These two just spill out all over the place, willy-nilly.
They pervade my thoughts and attitudes, my observations, the way I listen, and my interactions with others. I can’t control it.
Here’s a practical example. My husband and I made a quick stop at a store last night and while he bought the few items we needed, I picked up coffee and waited for him at a table. Waddoya know, a man sat down at the table next to mine, clearly upset.
Two internal reactions:
1. Here’s a prime candidate for a slightly creepy, unpredictable character straight out of a Flannery O’Connor story. He had bandages on his fingertips, white socks with black orthopedic shoes, mumbled to himself and was sighing loudly and frequently. Another potential character was the employee, a Loud Talker who practically yelled at the poor guy when she asked him to wait while she got the incident report papers. This was great material.
2. Here’s a prime candidate for expressing care to someone who might need a little loving attention, an acknowledgment of his human-ness and inherent value as one of God’s creations. This guy was aching to talk to someone. I found out he fell and twisted his knee while checking out, and was worried that he might have busted stiches in his hand from his recent accident with a TABLE SAW when he almost lost three fingers.
You can’t make this stuff up, folks. Well, you can, but often the real stuff is just as compelling.
It was a brief encounter. I had to make a choice to engage that guy or keep my eyes on my coffee cup. That’s where art is not enough. Studying him to use in an upcoming suspense story is detaching myself from the situation and ignoring my role as an inhabitant of the world I observe.
My faith influences my writing and my writing gives me new insight into my faith. They flow back and forth into one another, leaking all over the place with no thought of compartments or boundaries…
…which is just the way I like it.
It is nearly fall for real and I must admit a secret pleasure: I love to buy ragged plants at the end of the season at a deep discount. Gimme your wretched refuse yearning to be free, and I’ll take ’em.
I scored a few small shrubs for a spot that has felt lonely and abandoned. It desperately needed my attention. When we moved in, there were a bunch of dogwood trees that had inexplicably died, but I chalked it up to their need for more sun. Really, I promise, I did not kill them; spring came and I could pull whole dead branches off from the root. Today I got into the project and assigned rock picking duty to one of my children (believe me, he deserved it). We discovered that, true to their behavior in other areas of the yard, the previous owners had laid down industrial strength black plastic under the thin layer of rock mulch.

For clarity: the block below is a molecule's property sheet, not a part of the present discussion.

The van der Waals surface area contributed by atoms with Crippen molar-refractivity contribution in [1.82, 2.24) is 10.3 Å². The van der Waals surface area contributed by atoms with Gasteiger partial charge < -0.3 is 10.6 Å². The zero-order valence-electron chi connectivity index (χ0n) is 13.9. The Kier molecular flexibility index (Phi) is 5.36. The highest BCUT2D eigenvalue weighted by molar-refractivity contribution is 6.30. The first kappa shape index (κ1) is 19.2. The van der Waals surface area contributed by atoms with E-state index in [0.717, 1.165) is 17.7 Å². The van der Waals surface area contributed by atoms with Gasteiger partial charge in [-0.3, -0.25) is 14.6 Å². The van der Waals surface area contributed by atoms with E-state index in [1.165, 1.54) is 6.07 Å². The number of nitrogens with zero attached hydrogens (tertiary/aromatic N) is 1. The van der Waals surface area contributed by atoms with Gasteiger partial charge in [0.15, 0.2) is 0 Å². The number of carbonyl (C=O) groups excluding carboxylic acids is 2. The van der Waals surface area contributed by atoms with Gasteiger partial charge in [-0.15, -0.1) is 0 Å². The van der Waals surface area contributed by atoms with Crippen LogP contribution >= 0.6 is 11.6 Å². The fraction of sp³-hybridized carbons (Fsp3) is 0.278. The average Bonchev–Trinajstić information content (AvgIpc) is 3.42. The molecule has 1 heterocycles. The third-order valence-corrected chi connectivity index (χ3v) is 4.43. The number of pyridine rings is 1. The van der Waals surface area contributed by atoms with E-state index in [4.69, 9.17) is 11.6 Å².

No problem, right?
I got my scissors, cut through the plastic and made a surprising discovery.
My first thought was that I must have found a place they discarded an old cooler or something, or that it was there to keep an invasive plant in its place. We cleared rocks and plastic for the second shrub and found…
This was getting ridiculous.
Because up to that point we’d been digging very close to where the old shrubs had been, I tried a random spot and found the same, consistently created, inedible layer-cake of rocks, plastic, foam, plastic and MORE FOAM. It appears that the entire raised bed that runs the length of the house holds less than three buckets of dirt, all told. It’s crazy.
When I was clearing out roots of the old bushes, I was struck by the fact that until I started, I had no idea that the garden was essentially a facade. The decorative rock cover made me assume there was dirt underneath, dirt needed for growth and development.
There are still two barberry shrubs that stayed alive, but ultimately their limited root system will keep them from growing any bigger. So regardless of how lovely they could have become (and the dogwoods especially could have been pretty along the back of the house), they will be stunted because no matter how nice they looked on the exterior, they had weak roots.
Have you ever known someone like that?
Someone who looked right, knew the right things to say, but when difficult times came they proved to have a weak spiritual root system?
Have you ever been that person?
If we’re honest, I think we’ve all been there, been in a place where our faith was not deep enough, where we acted out of selfish motives rather than the best interests of the other person, when we acted petty or in an unkind way and may not have connected the dots until many years later.
It made me think about Jesus’ story of the farmer tossing seeds into different types of ground. I know there have been times when I didn’t do or say what I should have, and that demonstrated a weakness or blind spot in my development that I might not have had the maturity to address appropriately at the time.
It reminds me that I should not be quick to make blanket statements about the condition of someone else’s faith. Maybe they’re in a rocky patch. Maybe the faith they have is all that’s left after the birds came and scavenged what they had. Maybe they’ve been scorched by the sun and maybe what they need is the cool water of a kind word. Someone’s lame behavior may just be a blind spot or an area they are working on, and don’t I have those areas myself? Sometimes we are quick to point out other people’s weakness and even quicker to defend our own. Maybe instead, we should spread on some grace and sprinkle a little sugar on top, unless we are in a special relationship with that person or if we are specifically asked by the person. Let’s not underestimate the workings of the Holy Spirit in conviction and in the active work of growing a person’s heart.
I love you, man! 🙂 Let’s go get another round of scraggly plants and some more dirt!